Just a quick note tonight to let you know my memoir, Reversible Skirt, is now available in ebook on Amazon and Smashwords. It’s half off ($2.50) on Smashwords for the month of July, too. My toolbar isn’t displaying the linking tool, so I’ll just paste the link to Smashwords in here. Maybe it’ll go live automatically (optimism at work here). If not, I hope you don’t mind just pasting it into your browser’s address bar: http://www.smashwords.com/books/view/71015
Here’s what Karynda Lewis of Apex Reviews just wrote about Reversible Skirt:
Official Apex Reviews Rating: Five Stars
When her mother commits suicide, little Laura’s father remarries – rather hastily – and promptly informs his three daughters that his new wife is their mother. As the young girls struggle to adjust to their new family life, their father’s untimely death soon thrusts their collective world into even greater chaos – culminating in their stepmother’s brutal, escalating abuse. With no one but each other left in the world, it remains to be seen if the sisters’ tortured bond can endure through the worst of adversity…
Reversible Skirt is a thoroughly heartrending read. In her moving new memoir, author Laura McHale Holland takes the reader through the deepest recesses of grief, sorrow, and abuse – all from the fragile perspective of an innocent, unsuspecting child. What ultimately proves most impressive about Holland’s spiritual sojourn is that – despite the unchecked chaos of her upbringing – she perseveres through it all with an unbreakable, sweet spirit. Such unflappable strength is highly commendable – not to mention rare – and your appreciation of Holland’s genuine loving warmth is sure to grow by leaps and bounds with the turning of each fresh page. A highly recommended tale of learning to overcome the worst that life has to offer.
Got a proof of Reversible Skirt today, and all the pages are formatted like left-hand pages. Somehow the right-hand page formatting got lost. So, my dear sister Kathy, who is also my design guru, is going to figure that out, and I’ll be uploading the corrected PDF to Lightning Source for a second try.
The cover looks terrific though. I’m going to insert the final version here. Kathy changed the background from gray to sepia. She also added a hint of blue to our mother’s eyes and a touch of pink to her blouse to suggest old-fashioned colorized photos.
This is a quick celebratory post: my flash fiction story, Invasion, published online by Every Day Fiction back in November 2009 was selected for the print anthology, The Best of Every Day Fiction Three. Yippee!
How’s this for the description to go on the back cover of Reversible Skirt?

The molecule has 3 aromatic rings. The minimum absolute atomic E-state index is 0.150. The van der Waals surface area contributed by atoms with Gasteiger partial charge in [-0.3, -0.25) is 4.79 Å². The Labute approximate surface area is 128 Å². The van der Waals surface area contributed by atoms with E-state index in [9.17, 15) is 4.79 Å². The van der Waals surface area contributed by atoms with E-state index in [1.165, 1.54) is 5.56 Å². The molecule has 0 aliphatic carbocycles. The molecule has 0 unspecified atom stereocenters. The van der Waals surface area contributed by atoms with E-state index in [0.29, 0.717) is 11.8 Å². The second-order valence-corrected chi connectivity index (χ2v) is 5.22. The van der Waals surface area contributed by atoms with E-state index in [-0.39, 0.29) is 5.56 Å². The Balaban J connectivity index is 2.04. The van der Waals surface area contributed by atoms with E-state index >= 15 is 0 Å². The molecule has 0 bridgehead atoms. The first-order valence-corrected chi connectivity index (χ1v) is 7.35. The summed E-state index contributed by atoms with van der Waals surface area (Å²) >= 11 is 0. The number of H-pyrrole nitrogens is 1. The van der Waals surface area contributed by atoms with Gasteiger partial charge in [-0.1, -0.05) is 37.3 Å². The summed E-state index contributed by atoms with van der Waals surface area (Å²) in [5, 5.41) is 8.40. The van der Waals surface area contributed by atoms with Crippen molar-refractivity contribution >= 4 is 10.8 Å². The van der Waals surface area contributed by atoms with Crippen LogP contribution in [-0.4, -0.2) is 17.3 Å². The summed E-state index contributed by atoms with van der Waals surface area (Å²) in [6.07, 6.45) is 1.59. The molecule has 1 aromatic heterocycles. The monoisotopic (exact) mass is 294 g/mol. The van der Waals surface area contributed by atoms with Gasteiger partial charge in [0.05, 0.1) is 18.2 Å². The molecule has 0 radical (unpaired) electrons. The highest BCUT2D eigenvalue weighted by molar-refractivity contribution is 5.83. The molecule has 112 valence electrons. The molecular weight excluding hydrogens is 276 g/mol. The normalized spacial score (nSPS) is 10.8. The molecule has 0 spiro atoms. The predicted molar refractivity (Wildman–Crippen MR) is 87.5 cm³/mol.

When the mother of three little girls commits suicide, her husband wants more than anything to keep his family together, though his in-laws believe the children should be split up for proper care. He remarries in haste and tells his daughters his new wife is their mother. The youngest, Laura, believes her mother must have gone through a kind of magical transformation.
Reversible Skirt is written from Laura’s point of view as she sifts through remnants of her mother’s existence and struggles to fit into a community where her family’s strict rules are not the norm. When Laura’s father dies, her stepmother grows increasingly abusive, which propels Laura and her sisters into a lasting alliance. Thus their father’s wish that they stay together comes true, although not in the way he’d imagined.
I’ve been working on a little pitch, something brief I can say about Reversible Skirt when people ask, “What is your book about?” Here’s what I’ve come up with. Depending on the situation it could be either just the first two paragraphs below or all three. I’d love to receive feedback from you, so please don’t be shy about leaving comments on this blog:
Reversible Skirt is a memoir about my childhood, specifically my mother’s disappearance when I was a toddler. She had, in fact, committed suicide, but I was never told. Then one day my father introduced me to a stranger and said she was my mother. Being very young and certain my father was always right, I thought my mother must have gone through a kind of magical transformation.
Written from a child’s point of view, Reversible Skirt conveys what it was like to live with my family’s façade of normalcy, while I sifted alone through remnants of my mother’s existence, and later, dealt with my father’s death and stepmother’s scorn, which propelled me into an alliance with my sisters that lasts to this day.
All families suffer losses. At this moment, a child somewhere is losing a parent. That alone is painful, but some families compound the problem, making the aftermath worse than the initial loss. Reversible Skirt will, I hope, help people be mindful when children who have lost one or both parents come into their lives.